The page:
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Reviews

Simon Callaghan extracts every ounce of eloquence and fantasy from this intriguing repertoire.

Born into an affluent Derbyshire family with strong links to the military and ties stretching all the way back to King Edward III, Eton-educated Roger Sacheverell Coke (1912-72) was a gifted pianist and composition pupil of John Frederic Staton and (later) Alan Bush. When he turned 21, his widowed mother gave him his own dedicated music studio (converted from a coach house and stable block), complete with an audience gallery and concert grand (the booklet shows a photo of him seated at his Steinway). Coke produced a sizeable quantity of music (some of it broadcast by the BBC) including six piano concertos, three symphonies, over 100 songs and a three-act opera based on Shelley's play The Cenci. The latter was eventually staged in November 1959 at London's Scala Theatre under the baton of Eugene Goossens, but the critics savaged it, after which depression and ill-health took their toll (a chronically heavy smoker, Coke dided just one week after his 60th birthday).

Coke also enjoyed the support of Benno Moiseiwitsch and Sergei Rachmaninov, and the Russian master's influence hovers benignly over the two substantial piano works revived here. Written between 1938 and 1941, the 24 Preludes are most idiomatically laid out for the instrument and evince a wealth of thoughtful, red-blooded inspiration and instinctive, fresh-faced poetry. If anything, though, the 15 Variations and finale from 1939 serve up a rather more individual and involving mix of big-hearted invention (try the tumbling No 14, marked on Allegro risoluto), searching harmonic sensibility, intrepid expression and cogent sweep. This strikes me as a genuine discovery.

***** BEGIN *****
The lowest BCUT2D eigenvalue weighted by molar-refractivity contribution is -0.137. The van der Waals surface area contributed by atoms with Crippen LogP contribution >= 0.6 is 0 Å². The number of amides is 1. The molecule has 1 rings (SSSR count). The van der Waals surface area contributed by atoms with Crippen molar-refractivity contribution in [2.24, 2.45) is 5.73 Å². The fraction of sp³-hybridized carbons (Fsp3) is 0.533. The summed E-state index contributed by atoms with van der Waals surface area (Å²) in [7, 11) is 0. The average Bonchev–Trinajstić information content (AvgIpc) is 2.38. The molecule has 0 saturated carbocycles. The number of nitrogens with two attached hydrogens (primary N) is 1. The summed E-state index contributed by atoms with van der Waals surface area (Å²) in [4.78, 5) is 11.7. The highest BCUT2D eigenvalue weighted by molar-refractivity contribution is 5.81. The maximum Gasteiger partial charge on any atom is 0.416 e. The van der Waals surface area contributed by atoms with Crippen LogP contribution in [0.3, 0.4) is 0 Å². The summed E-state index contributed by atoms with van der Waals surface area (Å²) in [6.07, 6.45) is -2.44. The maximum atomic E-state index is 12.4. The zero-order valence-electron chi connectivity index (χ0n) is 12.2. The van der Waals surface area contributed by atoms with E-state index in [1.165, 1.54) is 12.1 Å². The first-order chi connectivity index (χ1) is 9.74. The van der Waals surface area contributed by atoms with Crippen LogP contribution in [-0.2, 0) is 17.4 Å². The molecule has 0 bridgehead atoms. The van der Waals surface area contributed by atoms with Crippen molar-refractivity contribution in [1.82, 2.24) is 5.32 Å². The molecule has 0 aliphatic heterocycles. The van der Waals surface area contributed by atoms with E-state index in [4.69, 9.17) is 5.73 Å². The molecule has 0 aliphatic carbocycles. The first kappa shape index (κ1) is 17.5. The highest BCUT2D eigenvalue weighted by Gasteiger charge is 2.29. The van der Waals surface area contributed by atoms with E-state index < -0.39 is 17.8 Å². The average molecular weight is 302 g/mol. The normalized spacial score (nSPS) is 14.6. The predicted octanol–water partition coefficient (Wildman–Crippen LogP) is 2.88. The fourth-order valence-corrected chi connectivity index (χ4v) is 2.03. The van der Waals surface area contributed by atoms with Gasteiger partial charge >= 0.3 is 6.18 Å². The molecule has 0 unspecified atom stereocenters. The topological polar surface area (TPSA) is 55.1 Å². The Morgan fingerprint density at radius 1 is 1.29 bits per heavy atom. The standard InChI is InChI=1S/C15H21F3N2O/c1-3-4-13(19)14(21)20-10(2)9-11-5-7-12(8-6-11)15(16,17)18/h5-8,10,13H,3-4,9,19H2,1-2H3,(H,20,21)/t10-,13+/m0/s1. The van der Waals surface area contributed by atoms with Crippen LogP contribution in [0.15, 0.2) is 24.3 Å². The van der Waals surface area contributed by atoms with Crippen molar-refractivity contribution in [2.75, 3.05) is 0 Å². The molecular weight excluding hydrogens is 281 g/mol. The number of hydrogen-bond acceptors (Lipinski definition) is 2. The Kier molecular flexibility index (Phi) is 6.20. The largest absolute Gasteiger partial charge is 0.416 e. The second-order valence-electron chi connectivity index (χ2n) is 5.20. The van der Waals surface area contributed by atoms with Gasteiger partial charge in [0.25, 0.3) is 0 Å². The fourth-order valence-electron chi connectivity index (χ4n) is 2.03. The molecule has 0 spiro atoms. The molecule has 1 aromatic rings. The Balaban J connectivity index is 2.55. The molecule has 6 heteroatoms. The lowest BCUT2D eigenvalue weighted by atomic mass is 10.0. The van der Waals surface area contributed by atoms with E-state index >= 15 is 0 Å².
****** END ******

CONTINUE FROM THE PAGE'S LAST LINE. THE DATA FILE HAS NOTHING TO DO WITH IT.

Simon Callaghan extracts every ounce of eloquence and fantasy from this intriguing repertoire, and Somm's engineering is clean and true to match. Wholly commendable, helpfully informative presentation, too. A bold release, in sum, which will handsomely reward readers who enjoy venturing off the beaten track. Andrew Achenbach

Gramophone 31 July 2015

The Music of Roger Sacheverell Coke

Little is known about Derbyshire pianist and composer R.S. Coke though he was clearly valued during his lifetime and there is an entry about him in Grove's Dictionary of Music and Musicians. Artists who admired his work include Eugene Goossens who conducted Coke's opera "The Cenci", Sir Henry Wood who conducted the composer's first symphony (broadcast on the BBC) and the Brosa Quartet who performed his chamber music. He was a friend of both Moiseiwitsch and Rachmaninov and dedicated his 2nd Symphony to Rachmaninov with his permission. Watch the trailer here.

£ 11